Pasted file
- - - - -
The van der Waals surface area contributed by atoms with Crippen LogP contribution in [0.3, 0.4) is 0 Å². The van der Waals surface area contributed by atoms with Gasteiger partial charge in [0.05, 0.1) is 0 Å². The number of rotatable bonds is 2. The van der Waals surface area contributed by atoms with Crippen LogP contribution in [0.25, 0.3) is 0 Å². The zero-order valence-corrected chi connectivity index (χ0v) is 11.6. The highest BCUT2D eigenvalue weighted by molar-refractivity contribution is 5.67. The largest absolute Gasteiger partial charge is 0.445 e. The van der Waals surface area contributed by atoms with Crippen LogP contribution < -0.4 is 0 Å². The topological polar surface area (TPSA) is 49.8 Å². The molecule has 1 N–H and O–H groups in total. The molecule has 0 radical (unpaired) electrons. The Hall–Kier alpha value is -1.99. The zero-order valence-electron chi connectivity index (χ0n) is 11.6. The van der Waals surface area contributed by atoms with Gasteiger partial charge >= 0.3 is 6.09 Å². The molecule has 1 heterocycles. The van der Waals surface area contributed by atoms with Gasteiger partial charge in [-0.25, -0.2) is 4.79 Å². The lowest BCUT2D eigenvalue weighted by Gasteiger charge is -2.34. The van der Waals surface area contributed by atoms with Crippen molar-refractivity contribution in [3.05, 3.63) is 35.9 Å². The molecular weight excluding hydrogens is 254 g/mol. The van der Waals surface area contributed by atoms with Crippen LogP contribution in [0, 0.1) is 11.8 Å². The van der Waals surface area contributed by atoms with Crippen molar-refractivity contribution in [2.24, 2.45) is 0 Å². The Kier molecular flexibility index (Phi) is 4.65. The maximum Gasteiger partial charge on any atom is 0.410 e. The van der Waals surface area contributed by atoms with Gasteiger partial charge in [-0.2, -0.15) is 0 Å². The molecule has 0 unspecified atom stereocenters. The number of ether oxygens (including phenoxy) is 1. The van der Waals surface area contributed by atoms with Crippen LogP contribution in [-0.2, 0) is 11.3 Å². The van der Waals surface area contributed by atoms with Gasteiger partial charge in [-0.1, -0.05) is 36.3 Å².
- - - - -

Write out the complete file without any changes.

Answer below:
The van der Waals surface area contributed by atoms with Crippen LogP contribution in [0.3, 0.4) is 0 Å². The van der Waals surface area contributed by atoms with Gasteiger partial charge in [0.05, 0.1) is 0 Å². The number of rotatable bonds is 2. The van der Waals surface area contributed by atoms with Crippen LogP contribution in [0.25, 0.3) is 0 Å². The zero-order valence-corrected chi connectivity index (χ0v) is 11.6. The highest BCUT2D eigenvalue weighted by molar-refractivity contribution is 5.67. The largest absolute Gasteiger partial charge is 0.445 e. The van der Waals surface area contributed by atoms with Crippen LogP contribution < -0.4 is 0 Å². The topological polar surface area (TPSA) is 49.8 Å². The molecule has 1 N–H and O–H groups in total. The molecule has 0 radical (unpaired) electrons. The Hall–Kier alpha value is -1.99. The zero-order valence-electron chi connectivity index (χ0n) is 11.6. The van der Waals surface area contributed by atoms with Gasteiger partial charge >= 0.3 is 6.09 Å². The molecule has 1 heterocycles. The van der Waals surface area contributed by atoms with Gasteiger partial charge in [-0.25, -0.2) is 4.79 Å². The lowest BCUT2D eigenvalue weighted by Gasteiger charge is -2.34. The van der Waals surface area contributed by atoms with Crippen molar-refractivity contribution in [3.05, 3.63) is 35.9 Å². The molecular weight excluding hydrogens is 254 g/mol. The van der Waals surface area contributed by atoms with Crippen LogP contribution in [0, 0.1) is 11.8 Å². The van der Waals surface area contributed by atoms with Crippen molar-refractivity contribution in [2.24, 2.45) is 0 Å². The Kier molecular flexibility index (Phi) is 4.65. The maximum Gasteiger partial charge on any atom is 0.410 e. The van der Waals surface area contributed by atoms with Gasteiger partial charge in [-0.2, -0.15) is 0 Å². The molecule has 0 unspecified atom stereocenters. The number of ether oxygens (including phenoxy) is 1. The van der Waals surface area contributed by atoms with Crippen LogP contribution in [-0.2, 0) is 11.3 Å². The van der Waals surface area contributed by atoms with Gasteiger partial charge in [-0.1, -0.05) is 36.3 Å².